Qatar Airways Outlines Early A380 Retirement Plans

Qatar Airways’ Group Chief Executive, Akbar Al Baker, has confirmed that the airline will retire its 10 A380s from 2024. Flight Global is reporting that Qatar’s boss said the A380 has only a limited future with the airline. Qatar Airways received its first A380 in 2014, and its final one only last year.

Qatar-airways-A380
Qatar Airways has confirmed it is retiring its A380s. Photo: Qatar Airways

The Qatari A380s currently scoot off to Sydney, Melbourne, Perth, Bangkok, Frankfurt, London, Paris and Guangzhou from its Doha base.

The A380s are anomalous with the rest of Qatar Airways long haul fleet. They are the only Qatar Airways planes to have a first class cabin but lack the fabulous Qsuite business class seat, arguably the world’s best business class product and a favourite with long haul passengers.

Advertisement

Akbar Al Baker says Qatar Airways plans to replace the A380s with brand new Boeing 777Xs. They have 60 due from the manufacturer. The first 777X is yet to take to the skies with the first flight repeatedly postponed and now scheduled for later in 2019. There are issues with the GE9X engines and a redesign is needed.

Advertisement

Many airlines make plans to retire their A380s

The Qatari A380 announcement comes as several other airlines recently announced plans to retire their A380s.

Qantas Airbus A380
Qantas will only operate their A380s for another 10 years. Photo: Qantas

Earlier this month, Qantas announced it would be retiring its 12 A380s from 2029. Likewise, the world’s biggest A380 customer, Emirates, has also confirmed that they will be phasing out their A380s from the mid-2030s. Lufthansa is selling six of their 14 A380s back to Airbus in the 2022/23 financial year, citing profitability issues.

Advertisement

However, Qatar’s announcement reveals that the airline is moving fast. While the cost of A380s are usually amortised over a 10 year span, retiring any aircraft after just 10 years of flying is unusual.

It suggests that the commercial aviation market is changing fast. Faster perhaps than most airlines anticipated when they were ordering up the A380’s in the early and mid-2000s.

A pilot’s take on why the A380 never really took off

In a podcast interview with Australian Frequent Flyer, John Bartels, a retired A380 pilot says :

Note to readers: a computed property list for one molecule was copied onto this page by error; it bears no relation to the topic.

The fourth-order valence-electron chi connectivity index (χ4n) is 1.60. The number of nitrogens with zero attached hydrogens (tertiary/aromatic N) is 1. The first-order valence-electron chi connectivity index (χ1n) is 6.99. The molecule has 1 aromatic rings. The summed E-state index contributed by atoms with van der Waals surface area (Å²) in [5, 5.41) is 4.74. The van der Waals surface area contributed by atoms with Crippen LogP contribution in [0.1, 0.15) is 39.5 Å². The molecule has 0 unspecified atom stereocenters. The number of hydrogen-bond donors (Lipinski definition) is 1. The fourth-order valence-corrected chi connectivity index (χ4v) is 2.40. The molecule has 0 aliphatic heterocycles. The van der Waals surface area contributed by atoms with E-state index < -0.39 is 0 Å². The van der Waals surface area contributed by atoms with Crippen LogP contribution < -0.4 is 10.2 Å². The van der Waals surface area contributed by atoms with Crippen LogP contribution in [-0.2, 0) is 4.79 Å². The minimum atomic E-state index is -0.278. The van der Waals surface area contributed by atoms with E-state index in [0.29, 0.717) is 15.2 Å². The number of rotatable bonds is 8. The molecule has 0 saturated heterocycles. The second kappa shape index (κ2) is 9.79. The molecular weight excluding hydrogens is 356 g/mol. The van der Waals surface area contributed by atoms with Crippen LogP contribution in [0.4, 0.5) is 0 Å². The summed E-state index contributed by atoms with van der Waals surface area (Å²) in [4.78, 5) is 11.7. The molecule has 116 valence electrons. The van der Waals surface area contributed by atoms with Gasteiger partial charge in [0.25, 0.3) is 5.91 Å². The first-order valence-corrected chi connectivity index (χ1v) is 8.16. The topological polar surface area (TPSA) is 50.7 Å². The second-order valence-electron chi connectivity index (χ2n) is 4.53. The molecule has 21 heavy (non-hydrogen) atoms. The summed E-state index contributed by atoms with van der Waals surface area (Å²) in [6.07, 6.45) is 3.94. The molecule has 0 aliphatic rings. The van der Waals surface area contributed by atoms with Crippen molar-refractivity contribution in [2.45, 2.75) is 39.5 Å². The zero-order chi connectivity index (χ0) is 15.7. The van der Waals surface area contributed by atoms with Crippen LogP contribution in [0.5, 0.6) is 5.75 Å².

“The aeroplane (A380) was designed for an era that no longer exists. It was quite late, when they should have really been in service around 2000 or so, and in the interim the big twins had really taken over.

“The fuel consumption of the twins per passenger is quite a lot lower and whilst the A380 will work with a big load, it doesn’t work as well with a smaller load. The other thing is that it is a very large aeroplane. It’s hard to fill, so the airlines have problems with that.

“If you ran two 787s Sydney – Dallas versus one A380, you’ve got about the same number of seats, you have a slightly higher crew loading and crew costs. But, your fuel burn is probably going to be less and your flexibility from a marketing side of things is way better.

Boeing 777-9
Big twin jets like the Boeing 777 help defeat the A380. Photo: Boeing

“And you can go to other places. The A380 can only go to 150 or so airports in the world and even then they’re quite restricted in where they can go. The 787 can go anywhere. And that applies to the 777 and the A350.

“Basically the A380 was defeated by the 777 and to another degree by the A350.”

Where to for the Qatari A380s?

While Airbus is will support a second hand market for their A380s, the market so far has been proved to be practically non existent, and the odds are that the Qatar Airways’ A380s will end up in a scrapyard.

Airlines like Singapore and Malaysian have been trying to sell some of their A380s for some time but there are no buyers.

John Bartels believes that the second hand market won’t build up. The A380s are simply too big and if Singapore can’t sell theirs, the chances of Qatar Airways selling their A380s are even less.

Still, one doubts that is a major concern for Akbar Al Baker and his team at Qatar Airways.

Advertisement

4
Leave a Reply

4 Comment threads
0 Thread replies
0 Followers
 
Most reacted comment
Hottest comment thread
4 Comment authors
newest oldest most voted
Caroline

““The other thing is that it is a very large aeroplane. It’s hard to fill, so the airlines have problems with that.”

Well at least It won’t be hard to fill the A 380 in 2022 because the World Football/Soccer Cup will take place in Qatar.

AQ

This new has been circulate again again and again. After all, it is the same new as the new released back in February. This new is repetitive for absolutely no reason!!! I mean no bloody reason! “The fuel consumption of the twins per passenger is quite a lot lower and whilst the A380 will work with a big load, it doesn’t work as well with a smaller load.” Ever though about whether this aircraft could get re-engined? And congested airports? If it is re-engined, the A380 will emit less CO2, hence more environmental friendly. “While Airbus is will support a… Read more »

Shahriar

What would happen if you would only flew the A380 in always busiest route (eg: NY-London, Houston-London or EU HUBs) etc where multiple flights are going everyday. Then you will not have problem to fill. Of course, if the ticket price is same then it will not work. Ticket price has to be cheaper (may be 10-30%) in A380 filghts compared to twin -engine flights… otherwise where is the point.

May be Airbus designed in a wrong way the operating cost is close to twin-engine aircraft. If the operating cost is close, then that is the root-cause of this disaster.

Jiyushugi

A lot can change during the next 10 years. ANA’s 380s have just started arriving in Honolulu, packed with Japanese visitors. To paraphrase: reports of the 380’s demise may be greatly exaggerated.